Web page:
Uttar Pradesh’s population growth has slowed lately, but is at almost exactly the same level as Pakistan’s, around 2 per cent, which makes it twice as high as the rest of India’s. Uttar Pradesh’s per capita income is about half of our national average. Its crime rates, mafia infestation, and criminalisation of politics are the stuff of movies. It is because the state is so large, and its politics so divided on the basis of caste and religion, that those left out of the power structure then seek refuge in caste mafias and ‘bahubalis’ (strong men, mafiosi), for protection, justice and equity.
Let’s try and illustrate how this works. If a Yadav father or son is in power, it means the Yadavs have the power. That is, only about 9 per cent of the population. They make an alliance with Muslims, and often with Thakurs. So, they are all accommodated in the legitimate power tent — all governance, distribution of welfare, including sinking of tube wells and hand pumps, appointment of the most important officers. The castes that feel left out then lean on their mafia leaders.
This results in a counter-intuitive situation where the more active mafias usually consist of castes that are not in power.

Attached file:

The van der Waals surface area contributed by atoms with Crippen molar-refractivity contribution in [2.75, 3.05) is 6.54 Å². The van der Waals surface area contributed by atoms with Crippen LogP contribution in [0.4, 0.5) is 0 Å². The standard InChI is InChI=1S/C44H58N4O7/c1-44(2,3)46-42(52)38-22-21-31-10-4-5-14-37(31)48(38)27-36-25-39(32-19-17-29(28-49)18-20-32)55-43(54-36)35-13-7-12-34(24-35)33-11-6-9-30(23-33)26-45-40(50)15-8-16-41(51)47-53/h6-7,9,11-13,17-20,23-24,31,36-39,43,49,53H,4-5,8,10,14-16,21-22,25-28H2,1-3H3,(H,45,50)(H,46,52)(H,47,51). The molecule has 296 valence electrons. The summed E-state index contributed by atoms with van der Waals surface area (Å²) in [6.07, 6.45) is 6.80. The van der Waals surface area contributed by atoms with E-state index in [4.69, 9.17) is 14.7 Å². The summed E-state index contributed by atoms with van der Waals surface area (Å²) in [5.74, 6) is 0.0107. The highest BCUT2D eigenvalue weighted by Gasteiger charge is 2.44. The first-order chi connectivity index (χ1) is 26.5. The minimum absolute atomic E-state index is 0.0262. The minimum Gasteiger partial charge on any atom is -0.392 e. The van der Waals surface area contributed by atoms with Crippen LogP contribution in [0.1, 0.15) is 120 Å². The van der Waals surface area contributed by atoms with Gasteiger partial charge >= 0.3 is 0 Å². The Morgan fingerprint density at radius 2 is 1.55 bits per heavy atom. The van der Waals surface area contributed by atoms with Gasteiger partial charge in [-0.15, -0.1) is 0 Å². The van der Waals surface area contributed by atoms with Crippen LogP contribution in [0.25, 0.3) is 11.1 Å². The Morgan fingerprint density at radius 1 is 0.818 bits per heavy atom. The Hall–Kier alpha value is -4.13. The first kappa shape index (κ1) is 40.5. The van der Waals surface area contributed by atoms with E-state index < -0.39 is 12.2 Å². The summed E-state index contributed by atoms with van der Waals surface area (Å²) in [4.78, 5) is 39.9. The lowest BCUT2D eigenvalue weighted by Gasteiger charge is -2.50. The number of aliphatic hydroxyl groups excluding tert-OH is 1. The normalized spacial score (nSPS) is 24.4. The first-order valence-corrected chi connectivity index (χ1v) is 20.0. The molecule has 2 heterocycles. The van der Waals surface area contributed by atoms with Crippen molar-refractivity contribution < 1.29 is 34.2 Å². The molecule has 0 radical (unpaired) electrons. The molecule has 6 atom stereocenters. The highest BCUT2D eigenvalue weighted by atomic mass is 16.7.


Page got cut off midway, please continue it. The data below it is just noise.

In the past, until the 1980s, when upper castes were usually chief ministers, crime syndicates and dacoit gangs were from backward castes. It was late V.P. Singh as chief minister who first brought the encounter culture to the state in 1981-82 with the killing of 299 ‘dacoits’ in just over a month. It stopped, unfortunately, when his brother, Justice Chandra Shekhar Prasad Singh of the Allahabad High Court, was killed along with his teenaged son in apparent reprisal. V.P. Singh resigned soon thereafter.
An important political aside is that this is when a still-young former wrestler called Mulayam Singh Yadav made his fame, as an unlikely human rights activist campaigning against encounters. Many of the encounter victims were of the backward castes that later became his support base.
Of course, once power in the state shifted to the lower and middle castes, including the Yadavs, upper castes moved to organised crime too. Brahmin and Thakur gangs came up now, while western UP became a lawless zone in its own right. The mafia the state is now dealing with in Kanpur is exclusively Brahmin. Remember, the last Brahmin chief minister this state had was Narayan Dutt Tiwari in 1989. That is after a succession of Brahmin strongmen from Govind Ballabh Pant to Kamalapathi Tripathi. Now, the community has been deprived of that political power for 31 years. So, a Vikas Dubey became its Robin Hood in Kanpur, as Hari Shankar Tiwari might have been in Gorakhpur in the past.